Oz Pearlman set a new record this week. The mentalist ran around New York’s Central Park a staggering 19 times in one day. If you have never visited Central Park, you should know 19 laps is 116 miles. One typical marathon is 26 miles. Oz Pearlam is out of his mind.
Oz did get some great press, connected with lovely humans, and raised a stupid amount of money for Ukraine charities. I watched his well packaged YouTube video about the successful record attempt. Then I was recommended the very new video below, published on another channel, that features Oz performing mentalism impromptu and up-close. It’s worth a watch.
When reading about Oz’s new record and watching the above video, they both raised important questions for me. Like, how old is Oz Pearlman? I swear he was on the front page of Penguin Magic Shop’s website back when I was five years old. Go on, have a quick guess. OK, that’s enough time to spend guessing—he’s 39.
Oz was born in Isreal, like many great mentalists, and you’ve likely seen him on America’s Got Talent, plenty of morning news shows in NYC and obviously also on the front page of Penguin Magic.
The video above really caught me off guard. I think I, and perhaps a collective we, have become so used to seeing mentalism performed on big stages and TV shows. With props, plenty of work before the performance and an overriding sense that the entire thing is overly produced.
This video feels raw, impromptu, and genuine—likely, because it is. And unlike a lot of “impromptu” magic, I get a sense that Oz really is improvising. There’s a playful sense and momentum you don’t get when you see a magician performing the sixth phase of their pre-prepared twelve-phase card routine.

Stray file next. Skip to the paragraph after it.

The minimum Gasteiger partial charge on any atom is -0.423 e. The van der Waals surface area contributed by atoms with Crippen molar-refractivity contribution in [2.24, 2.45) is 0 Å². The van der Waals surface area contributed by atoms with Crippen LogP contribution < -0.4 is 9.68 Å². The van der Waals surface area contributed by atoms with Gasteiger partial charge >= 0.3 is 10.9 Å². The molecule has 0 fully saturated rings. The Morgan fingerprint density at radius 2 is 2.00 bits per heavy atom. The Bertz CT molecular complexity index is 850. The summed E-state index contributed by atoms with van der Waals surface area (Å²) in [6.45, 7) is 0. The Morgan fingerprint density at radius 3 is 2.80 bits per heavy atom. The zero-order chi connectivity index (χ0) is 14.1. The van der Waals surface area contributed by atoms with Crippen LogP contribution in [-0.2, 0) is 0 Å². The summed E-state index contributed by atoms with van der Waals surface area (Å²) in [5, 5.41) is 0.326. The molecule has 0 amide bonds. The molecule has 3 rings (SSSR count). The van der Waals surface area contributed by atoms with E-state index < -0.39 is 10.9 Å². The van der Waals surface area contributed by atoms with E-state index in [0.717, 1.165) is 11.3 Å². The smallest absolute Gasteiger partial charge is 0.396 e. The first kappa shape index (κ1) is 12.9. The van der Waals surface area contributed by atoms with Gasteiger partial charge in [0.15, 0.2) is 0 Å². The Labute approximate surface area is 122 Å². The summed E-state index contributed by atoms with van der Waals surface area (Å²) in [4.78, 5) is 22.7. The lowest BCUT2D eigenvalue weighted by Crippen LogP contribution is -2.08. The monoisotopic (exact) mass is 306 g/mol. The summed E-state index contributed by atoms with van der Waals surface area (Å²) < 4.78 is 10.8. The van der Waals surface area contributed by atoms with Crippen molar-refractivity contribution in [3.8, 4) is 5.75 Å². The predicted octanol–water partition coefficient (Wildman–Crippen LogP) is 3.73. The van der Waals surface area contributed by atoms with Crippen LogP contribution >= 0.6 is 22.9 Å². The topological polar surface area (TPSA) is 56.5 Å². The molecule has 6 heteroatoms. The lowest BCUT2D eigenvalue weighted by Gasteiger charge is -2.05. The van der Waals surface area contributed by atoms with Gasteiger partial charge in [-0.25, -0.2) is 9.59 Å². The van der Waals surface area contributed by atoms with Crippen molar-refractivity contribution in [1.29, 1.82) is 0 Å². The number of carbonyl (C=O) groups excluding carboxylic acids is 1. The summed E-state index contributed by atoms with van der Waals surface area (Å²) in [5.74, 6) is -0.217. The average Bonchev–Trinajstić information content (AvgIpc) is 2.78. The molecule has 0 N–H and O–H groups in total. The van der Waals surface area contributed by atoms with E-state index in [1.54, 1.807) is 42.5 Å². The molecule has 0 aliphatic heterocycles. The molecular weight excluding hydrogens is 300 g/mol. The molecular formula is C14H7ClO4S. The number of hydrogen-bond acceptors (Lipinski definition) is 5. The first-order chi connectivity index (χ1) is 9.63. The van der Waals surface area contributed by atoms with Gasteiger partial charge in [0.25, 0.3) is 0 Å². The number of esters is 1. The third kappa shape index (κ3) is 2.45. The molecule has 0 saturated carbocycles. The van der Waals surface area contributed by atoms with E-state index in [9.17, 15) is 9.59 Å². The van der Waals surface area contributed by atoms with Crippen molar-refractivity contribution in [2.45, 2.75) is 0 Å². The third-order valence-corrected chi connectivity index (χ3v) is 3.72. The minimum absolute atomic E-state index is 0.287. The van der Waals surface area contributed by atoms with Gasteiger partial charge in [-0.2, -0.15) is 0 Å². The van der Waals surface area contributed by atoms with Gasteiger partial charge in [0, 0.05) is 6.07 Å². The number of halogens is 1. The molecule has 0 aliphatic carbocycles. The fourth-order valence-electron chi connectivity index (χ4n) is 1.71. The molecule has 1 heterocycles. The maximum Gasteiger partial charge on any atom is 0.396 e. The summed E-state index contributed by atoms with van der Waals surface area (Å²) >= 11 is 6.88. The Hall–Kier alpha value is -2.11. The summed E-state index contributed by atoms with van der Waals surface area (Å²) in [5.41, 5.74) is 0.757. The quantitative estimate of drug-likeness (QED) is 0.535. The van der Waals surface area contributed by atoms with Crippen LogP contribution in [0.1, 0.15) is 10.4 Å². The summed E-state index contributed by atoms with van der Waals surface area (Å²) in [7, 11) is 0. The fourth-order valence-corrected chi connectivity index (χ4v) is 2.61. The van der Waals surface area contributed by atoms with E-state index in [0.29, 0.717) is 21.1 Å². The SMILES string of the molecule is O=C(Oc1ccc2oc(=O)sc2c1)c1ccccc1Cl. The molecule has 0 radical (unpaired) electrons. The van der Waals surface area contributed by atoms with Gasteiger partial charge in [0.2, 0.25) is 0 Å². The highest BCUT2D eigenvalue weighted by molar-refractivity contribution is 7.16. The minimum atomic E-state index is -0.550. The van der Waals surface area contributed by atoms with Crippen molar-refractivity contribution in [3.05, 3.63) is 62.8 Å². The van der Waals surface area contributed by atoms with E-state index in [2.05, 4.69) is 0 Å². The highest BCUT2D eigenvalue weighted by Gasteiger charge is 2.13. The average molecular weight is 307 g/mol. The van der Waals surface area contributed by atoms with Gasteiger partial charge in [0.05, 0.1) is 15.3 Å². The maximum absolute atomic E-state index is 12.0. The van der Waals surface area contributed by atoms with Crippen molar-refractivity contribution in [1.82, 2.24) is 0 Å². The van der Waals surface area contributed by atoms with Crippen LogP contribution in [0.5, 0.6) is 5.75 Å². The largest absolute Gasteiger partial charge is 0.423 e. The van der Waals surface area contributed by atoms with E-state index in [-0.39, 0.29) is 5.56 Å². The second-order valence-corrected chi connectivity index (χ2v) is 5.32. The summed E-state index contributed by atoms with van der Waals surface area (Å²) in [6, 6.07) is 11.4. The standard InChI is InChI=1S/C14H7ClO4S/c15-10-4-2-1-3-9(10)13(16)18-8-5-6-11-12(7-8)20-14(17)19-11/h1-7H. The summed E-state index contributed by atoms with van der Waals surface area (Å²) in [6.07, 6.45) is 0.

Oz must bounce off of the people around him, create a real human connection, and decide how to act and occasionally recover in each moment.
Magic has remained known for close-up and impromptu performances ever since David Blaine and Paul Zenon first pushed it out of the TV studios and onto the streets. Channel 4 essentially pitched Derren Brown’s first series as being exactly what Blaine was doing in America, but on UK streets and with mind reading instead of magic.
Why didn’t that catch on? Why did Derren’s TV specials get bigger and bigger as Blaine’s became more and more refined? I have a feeling I know the answer.
I admire mentalism, for a number of reasons. Writing with mentalists for television has always been exciting. I’d say most mentalists I’ve collaborated with are good decision-makers with a clear understanding of what they should perform and why.
As I write this post, I realise that all of my reasons for admiring pure mentalism (no magic) stem from the fact that it is not visual. And that’s odd because the fact that mentalism is non-visual is why I’m not always so keen on it. So, what’s up with this? Why should magicians pay more attention to mentalists? How can magic and mentalism better collide? Let’s unpack the secrets behind pure mentalism, starting with…
There’s nowhere to hide.
A lot of mentalism is just linear methods and lots and lots of bluff. There are no distractions, no flashes of flame, visual changes, vanishes or levitations. Sure, you can combine all of these with mentalism if you are so inclined, but Oz, for example, is not so inclined.
In most magicians’ acts, these big visual moments can drive focus and distract from less critical things like methods. With no visual moments, you can get forced to focus on elements magicians often overlook—like presentation, storytelling and human connection. You need to think more carefully about planning your methods and how an audience will recollect your performance.